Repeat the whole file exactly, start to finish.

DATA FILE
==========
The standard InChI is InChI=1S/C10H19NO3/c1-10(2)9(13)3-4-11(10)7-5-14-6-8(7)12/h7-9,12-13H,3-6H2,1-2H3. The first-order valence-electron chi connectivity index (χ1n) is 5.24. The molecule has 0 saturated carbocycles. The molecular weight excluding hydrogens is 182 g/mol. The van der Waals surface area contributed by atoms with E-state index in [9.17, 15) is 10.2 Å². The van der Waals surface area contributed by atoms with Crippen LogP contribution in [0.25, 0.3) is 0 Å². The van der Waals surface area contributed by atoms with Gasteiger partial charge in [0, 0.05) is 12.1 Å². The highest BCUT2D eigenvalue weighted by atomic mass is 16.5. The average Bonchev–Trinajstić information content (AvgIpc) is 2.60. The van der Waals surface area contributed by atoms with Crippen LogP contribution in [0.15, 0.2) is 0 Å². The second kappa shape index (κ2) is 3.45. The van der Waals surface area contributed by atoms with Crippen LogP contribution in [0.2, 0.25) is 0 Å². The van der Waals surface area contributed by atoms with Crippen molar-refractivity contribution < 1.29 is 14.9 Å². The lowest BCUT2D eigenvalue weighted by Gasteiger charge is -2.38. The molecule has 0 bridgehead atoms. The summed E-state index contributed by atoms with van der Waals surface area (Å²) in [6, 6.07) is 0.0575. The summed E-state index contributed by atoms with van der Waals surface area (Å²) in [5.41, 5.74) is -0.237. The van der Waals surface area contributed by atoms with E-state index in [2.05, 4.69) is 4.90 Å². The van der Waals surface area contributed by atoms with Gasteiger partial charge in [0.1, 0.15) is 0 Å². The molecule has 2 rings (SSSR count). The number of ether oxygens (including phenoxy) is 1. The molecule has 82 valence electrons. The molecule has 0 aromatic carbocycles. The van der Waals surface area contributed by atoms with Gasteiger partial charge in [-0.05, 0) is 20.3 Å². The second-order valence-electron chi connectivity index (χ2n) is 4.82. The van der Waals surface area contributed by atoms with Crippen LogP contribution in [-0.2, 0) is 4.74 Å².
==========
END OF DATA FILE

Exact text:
The standard InChI is InChI=1S/C10H19NO3/c1-10(2)9(13)3-4-11(10)7-5-14-6-8(7)12/h7-9,12-13H,3-6H2,1-2H3. The first-order valence-electron chi connectivity index (χ1n) is 5.24. The molecule has 0 saturated carbocycles. The molecular weight excluding hydrogens is 182 g/mol. The van der Waals surface area contributed by atoms with E-state index in [9.17, 15) is 10.2 Å². The van der Waals surface area contributed by atoms with Crippen LogP contribution in [0.25, 0.3) is 0 Å². The van der Waals surface area contributed by atoms with Gasteiger partial charge in [0, 0.05) is 12.1 Å². The highest BCUT2D eigenvalue weighted by atomic mass is 16.5. The average Bonchev–Trinajstić information content (AvgIpc) is 2.60. The van der Waals surface area contributed by atoms with Crippen LogP contribution in [0.15, 0.2) is 0 Å². The second kappa shape index (κ2) is 3.45. The van der Waals surface area contributed by atoms with Crippen LogP contribution in [0.2, 0.25) is 0 Å². The van der Waals surface area contributed by atoms with Crippen molar-refractivity contribution < 1.29 is 14.9 Å². The lowest BCUT2D eigenvalue weighted by Gasteiger charge is -2.38. The molecule has 0 bridgehead atoms. The summed E-state index contributed by atoms with van der Waals surface area (Å²) in [6, 6.07) is 0.0575. The summed E-state index contributed by atoms with van der Waals surface area (Å²) in [5.41, 5.74) is -0.237. The van der Waals surface area contributed by atoms with E-state index in [2.05, 4.69) is 4.90 Å². The van der Waals surface area contributed by atoms with Gasteiger partial charge in [0.1, 0.15) is 0 Å². The molecule has 2 rings (SSSR count). The number of ether oxygens (including phenoxy) is 1. The molecule has 82 valence electrons. The molecule has 0 aromatic carbocycles. The van der Waals surface area contributed by atoms with Gasteiger partial charge in [-0.05, 0) is 20.3 Å². The second-order valence-electron chi connectivity index (χ2n) is 4.82. The van der Waals surface area contributed by atoms with Crippen LogP contribution in [-0.2, 0) is 4.74 Å².